The role of the Congress is essential to any study of American government and politics. It would be impossible to gain a complete understanding of the American system of government without an appreciation of the nature and workings of this essential body. This is an introductory text aimed at undergraduates studying American politics and American society. It looks at the workings of the United States Congress, and uses the Republican period of ascendancy, which lasted from 1994 until 2000, as an example of how the Congress works in practice. The book illustrates the basic principles of Congress using contemporary and recent examples, while also drawing attention to the changes that took place in the 1990s. The period of Republican control is absent from many of the standard texts and is of considerable academic interest for a number of reasons, not least the 1994 election, the budget deadlock in 1995 and the Clinton impeachment scandal of 1999. The book traces the origin and development of the United States Congress, before looking in depth at the role of representatives and senators, the committee system, parties in Congress, and the relationship between Congress and the President, the media and interest groups. This will be the first textbook on the market that enables students to incorporate these developments into their work and into their thinking about contemporary American politics and society.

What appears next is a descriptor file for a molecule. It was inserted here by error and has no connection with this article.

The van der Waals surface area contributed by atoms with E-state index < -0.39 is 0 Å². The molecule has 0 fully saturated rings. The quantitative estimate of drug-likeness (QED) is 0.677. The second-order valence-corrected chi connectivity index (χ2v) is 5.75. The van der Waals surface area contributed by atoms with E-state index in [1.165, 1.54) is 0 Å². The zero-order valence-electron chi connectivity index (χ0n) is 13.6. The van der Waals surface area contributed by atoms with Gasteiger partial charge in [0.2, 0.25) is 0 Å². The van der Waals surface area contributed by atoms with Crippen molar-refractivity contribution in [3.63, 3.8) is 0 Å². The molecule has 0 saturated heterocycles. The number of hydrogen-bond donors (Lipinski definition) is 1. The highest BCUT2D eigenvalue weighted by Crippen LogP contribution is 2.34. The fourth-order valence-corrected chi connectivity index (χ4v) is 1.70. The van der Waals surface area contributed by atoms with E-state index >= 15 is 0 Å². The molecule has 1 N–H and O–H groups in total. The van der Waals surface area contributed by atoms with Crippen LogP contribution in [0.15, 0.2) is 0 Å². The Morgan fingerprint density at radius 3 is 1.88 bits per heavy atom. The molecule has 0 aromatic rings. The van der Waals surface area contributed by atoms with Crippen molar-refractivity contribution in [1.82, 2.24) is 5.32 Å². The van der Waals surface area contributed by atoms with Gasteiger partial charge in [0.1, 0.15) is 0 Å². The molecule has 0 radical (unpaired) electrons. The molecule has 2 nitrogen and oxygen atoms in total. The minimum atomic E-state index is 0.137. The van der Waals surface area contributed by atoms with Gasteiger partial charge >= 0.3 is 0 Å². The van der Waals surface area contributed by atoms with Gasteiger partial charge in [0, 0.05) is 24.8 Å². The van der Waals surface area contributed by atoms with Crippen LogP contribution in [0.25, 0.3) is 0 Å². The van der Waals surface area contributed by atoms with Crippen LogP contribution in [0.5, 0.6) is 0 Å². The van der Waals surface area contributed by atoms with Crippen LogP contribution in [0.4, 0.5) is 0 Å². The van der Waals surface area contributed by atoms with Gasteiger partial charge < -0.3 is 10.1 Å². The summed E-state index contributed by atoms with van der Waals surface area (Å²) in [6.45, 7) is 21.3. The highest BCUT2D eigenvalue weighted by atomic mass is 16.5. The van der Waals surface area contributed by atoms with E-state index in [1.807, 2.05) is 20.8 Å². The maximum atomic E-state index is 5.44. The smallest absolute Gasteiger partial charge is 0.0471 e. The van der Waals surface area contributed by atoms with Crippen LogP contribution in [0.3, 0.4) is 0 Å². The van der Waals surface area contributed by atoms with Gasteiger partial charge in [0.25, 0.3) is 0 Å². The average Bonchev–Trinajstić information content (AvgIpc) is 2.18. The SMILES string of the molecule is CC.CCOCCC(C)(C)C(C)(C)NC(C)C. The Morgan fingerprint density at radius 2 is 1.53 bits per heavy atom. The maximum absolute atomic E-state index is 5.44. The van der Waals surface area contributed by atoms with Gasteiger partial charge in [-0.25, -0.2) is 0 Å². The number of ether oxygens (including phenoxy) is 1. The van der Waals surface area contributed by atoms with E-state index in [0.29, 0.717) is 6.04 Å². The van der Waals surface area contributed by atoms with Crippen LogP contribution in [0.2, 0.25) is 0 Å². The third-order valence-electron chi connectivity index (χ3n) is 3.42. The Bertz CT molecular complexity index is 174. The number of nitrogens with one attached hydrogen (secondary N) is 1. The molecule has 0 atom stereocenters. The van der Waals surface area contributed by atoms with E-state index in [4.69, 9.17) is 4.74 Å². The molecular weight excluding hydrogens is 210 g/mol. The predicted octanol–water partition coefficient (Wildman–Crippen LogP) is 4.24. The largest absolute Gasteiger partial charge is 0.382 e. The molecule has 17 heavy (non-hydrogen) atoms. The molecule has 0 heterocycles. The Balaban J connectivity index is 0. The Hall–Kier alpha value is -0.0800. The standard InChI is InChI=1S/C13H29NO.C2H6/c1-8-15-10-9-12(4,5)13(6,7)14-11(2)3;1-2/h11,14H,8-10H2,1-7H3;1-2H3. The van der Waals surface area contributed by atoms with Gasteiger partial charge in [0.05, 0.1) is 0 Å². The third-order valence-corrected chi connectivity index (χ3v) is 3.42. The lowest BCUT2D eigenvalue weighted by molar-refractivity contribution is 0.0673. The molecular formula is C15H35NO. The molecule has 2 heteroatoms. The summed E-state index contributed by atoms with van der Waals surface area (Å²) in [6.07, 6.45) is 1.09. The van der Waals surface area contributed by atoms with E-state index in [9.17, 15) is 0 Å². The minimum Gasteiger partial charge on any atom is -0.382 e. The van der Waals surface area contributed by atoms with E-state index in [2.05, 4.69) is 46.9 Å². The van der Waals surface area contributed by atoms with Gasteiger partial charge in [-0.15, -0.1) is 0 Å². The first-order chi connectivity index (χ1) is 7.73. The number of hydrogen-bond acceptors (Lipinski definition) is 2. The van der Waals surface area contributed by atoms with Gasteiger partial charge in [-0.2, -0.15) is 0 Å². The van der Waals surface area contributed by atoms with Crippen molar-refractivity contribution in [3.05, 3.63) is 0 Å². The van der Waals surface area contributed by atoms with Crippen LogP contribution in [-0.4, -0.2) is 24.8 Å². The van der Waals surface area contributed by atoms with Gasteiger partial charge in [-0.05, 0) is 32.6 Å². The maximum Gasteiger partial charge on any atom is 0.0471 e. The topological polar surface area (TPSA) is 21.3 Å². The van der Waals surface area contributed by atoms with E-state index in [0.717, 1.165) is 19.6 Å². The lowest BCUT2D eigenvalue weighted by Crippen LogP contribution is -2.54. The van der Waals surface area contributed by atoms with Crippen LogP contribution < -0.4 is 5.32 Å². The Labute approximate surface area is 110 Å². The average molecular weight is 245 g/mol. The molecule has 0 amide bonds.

Subjects: Political Science
You do not have access to this book on JSTOR. Try logging in through your institution for access.
Log in to your personal account or through your institution.
Table of Contents
Export Selected Citations
Export to NoodleTools
Export to RefWorks
Export to EasyBib
Export a RIS file
(For EndNote, ProCite, Reference Manager, Zotero, Mendeley...)
Export a Text file